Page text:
Tuesday, June 05, 2018

Honoring the Life and Legacy of the late Norman Parish (1937-2013)

From Millenium Arts Salon:
  1. The records of Parish Gallery are now part of the National Archives of American Art and can be accessed online here: https://www.aaa.si.edu/collections/parish-gallery-records-17390?utm_source=dailycampelloartnews .  The Archive includes information about the Gallery’s exhibitions between 1991 when the gallery was established by Norm (as he is affectionately called) until 2013 after his untimely transition. From online you can review background and historical information and browse the list of exhibitions -  beginning with the Gallery’s Grand Opening exhibition to its last exhibition, “Norman Parish – The Artist.”  The Archive includes biographical information about Norm, administrative records, and other details.  There is the option to select and view detail records on site, as well as request printed copies of selected files. 

  1. The Art Institute of Chicago just acquired one of Norm’s paintings! The painting now hangs at the Institute and we understand will be in close proximity to the exhibition, “Charles White:  A Retrospective,” which opens at the Institute on June 8th.  Norm named the work, “Black Pride Whitewashed” (see image attached), which symbolizes the “Wall of Respect,” a 1967 mural on the South Side of Chicago created by artists associated with the Organization of Black American Culture (OBAC) to celebrate Black Heroes and promote civil rights of African Americans in Chicago.  Norm was one of the artists who created the mural.  The title “Whitewashed” refers to an incident where Norm’s portion of the mural was whitewashed by another artist who wanted to be included.  The building was demolished a few years later after a fire.  You may have heard Norm speak about “the Wall” during his reflections about black art and its inspiration for positive action and change.  It is very fitting that over 50 years after the Wall, Norm’s work would hang in the prominent Art Institute of Chicago, where he graduated with a degree in art, and in the city he called home for over 30 years.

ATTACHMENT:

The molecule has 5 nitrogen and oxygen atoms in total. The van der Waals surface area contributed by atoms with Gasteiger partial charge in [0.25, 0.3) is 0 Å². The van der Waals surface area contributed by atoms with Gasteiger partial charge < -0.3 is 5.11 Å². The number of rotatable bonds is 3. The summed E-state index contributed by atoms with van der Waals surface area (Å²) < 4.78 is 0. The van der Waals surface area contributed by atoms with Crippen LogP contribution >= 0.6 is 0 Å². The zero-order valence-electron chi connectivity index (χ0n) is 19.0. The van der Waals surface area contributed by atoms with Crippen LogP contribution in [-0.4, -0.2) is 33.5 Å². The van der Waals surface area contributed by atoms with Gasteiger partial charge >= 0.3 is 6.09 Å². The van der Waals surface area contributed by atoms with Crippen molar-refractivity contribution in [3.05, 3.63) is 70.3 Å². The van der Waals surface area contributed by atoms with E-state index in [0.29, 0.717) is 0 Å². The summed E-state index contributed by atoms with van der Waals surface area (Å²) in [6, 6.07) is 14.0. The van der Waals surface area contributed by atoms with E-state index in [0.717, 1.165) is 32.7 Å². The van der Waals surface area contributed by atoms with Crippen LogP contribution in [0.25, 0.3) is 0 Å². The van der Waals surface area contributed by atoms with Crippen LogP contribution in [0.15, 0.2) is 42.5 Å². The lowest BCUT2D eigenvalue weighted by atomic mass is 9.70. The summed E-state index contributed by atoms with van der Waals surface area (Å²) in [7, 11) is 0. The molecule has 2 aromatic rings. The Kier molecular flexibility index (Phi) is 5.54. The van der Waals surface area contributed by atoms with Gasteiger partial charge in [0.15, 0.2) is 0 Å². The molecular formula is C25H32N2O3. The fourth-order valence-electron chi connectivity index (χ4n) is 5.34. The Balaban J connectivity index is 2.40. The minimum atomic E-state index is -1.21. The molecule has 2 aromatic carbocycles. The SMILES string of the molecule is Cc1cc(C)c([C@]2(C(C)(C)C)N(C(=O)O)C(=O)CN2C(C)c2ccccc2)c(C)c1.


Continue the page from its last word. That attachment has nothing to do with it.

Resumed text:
Gwen and Norman Parish III (Norm’s son) have worked tirelessly since the gallery’s closing to enable the Smithsonian and The Art Institute of Chicago to acquire these important documents and art work – Gwen worked with the Smithsonian Archives and Norman Parish III with the Institute.  These two phenomenal accomplishments seal Norman Parish’s legacy – he is one of the greatest artist, social activist, and human beings of our time!
I was Norm's neighbor in Canal Square for over a decade and can testify not only about the greatness of this human being, but also about what a supportive, really nice guy he was.